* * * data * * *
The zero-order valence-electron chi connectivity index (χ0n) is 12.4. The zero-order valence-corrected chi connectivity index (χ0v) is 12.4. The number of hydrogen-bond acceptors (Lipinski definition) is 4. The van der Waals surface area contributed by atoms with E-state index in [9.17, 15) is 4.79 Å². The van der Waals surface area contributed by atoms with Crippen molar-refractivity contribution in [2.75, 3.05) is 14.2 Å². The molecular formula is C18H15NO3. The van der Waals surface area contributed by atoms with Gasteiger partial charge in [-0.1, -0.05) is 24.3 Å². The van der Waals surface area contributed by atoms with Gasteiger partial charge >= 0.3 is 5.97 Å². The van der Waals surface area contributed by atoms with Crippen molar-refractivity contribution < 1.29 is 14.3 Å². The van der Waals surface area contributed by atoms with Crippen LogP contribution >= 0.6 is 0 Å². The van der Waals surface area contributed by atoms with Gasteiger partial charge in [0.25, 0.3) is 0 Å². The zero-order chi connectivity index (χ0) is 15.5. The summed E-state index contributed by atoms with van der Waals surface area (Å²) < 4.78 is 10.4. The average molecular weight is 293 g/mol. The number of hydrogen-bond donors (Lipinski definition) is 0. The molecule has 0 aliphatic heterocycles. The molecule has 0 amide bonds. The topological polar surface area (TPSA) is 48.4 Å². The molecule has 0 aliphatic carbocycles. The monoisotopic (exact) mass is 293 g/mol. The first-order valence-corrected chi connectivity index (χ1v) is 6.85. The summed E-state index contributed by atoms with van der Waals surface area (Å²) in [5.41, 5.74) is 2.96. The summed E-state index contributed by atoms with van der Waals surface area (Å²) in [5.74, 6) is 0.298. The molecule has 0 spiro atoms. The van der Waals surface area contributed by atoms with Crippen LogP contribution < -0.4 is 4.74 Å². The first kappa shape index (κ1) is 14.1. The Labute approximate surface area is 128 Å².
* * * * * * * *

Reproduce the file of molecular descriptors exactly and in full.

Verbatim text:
The zero-order valence-electron chi connectivity index (χ0n) is 12.4. The zero-order valence-corrected chi connectivity index (χ0v) is 12.4. The number of hydrogen-bond acceptors (Lipinski definition) is 4. The van der Waals surface area contributed by atoms with E-state index in [9.17, 15) is 4.79 Å². The van der Waals surface area contributed by atoms with Crippen molar-refractivity contribution in [2.75, 3.05) is 14.2 Å². The molecular formula is C18H15NO3. The van der Waals surface area contributed by atoms with Gasteiger partial charge in [-0.1, -0.05) is 24.3 Å². The van der Waals surface area contributed by atoms with Gasteiger partial charge >= 0.3 is 5.97 Å². The van der Waals surface area contributed by atoms with Crippen molar-refractivity contribution < 1.29 is 14.3 Å². The van der Waals surface area contributed by atoms with Crippen LogP contribution >= 0.6 is 0 Å². The van der Waals surface area contributed by atoms with Gasteiger partial charge in [0.25, 0.3) is 0 Å². The zero-order chi connectivity index (χ0) is 15.5. The summed E-state index contributed by atoms with van der Waals surface area (Å²) < 4.78 is 10.4. The average molecular weight is 293 g/mol. The number of hydrogen-bond donors (Lipinski definition) is 0. The molecule has 0 aliphatic heterocycles. The molecule has 0 amide bonds. The topological polar surface area (TPSA) is 48.4 Å². The molecule has 0 aliphatic carbocycles. The monoisotopic (exact) mass is 293 g/mol. The first-order valence-corrected chi connectivity index (χ1v) is 6.85. The summed E-state index contributed by atoms with van der Waals surface area (Å²) in [5.41, 5.74) is 2.96. The summed E-state index contributed by atoms with van der Waals surface area (Å²) in [5.74, 6) is 0.298. The molecule has 0 spiro atoms. The van der Waals surface area contributed by atoms with Crippen LogP contribution < -0.4 is 4.74 Å². The first kappa shape index (κ1) is 14.1. The Labute approximate surface area is 128 Å².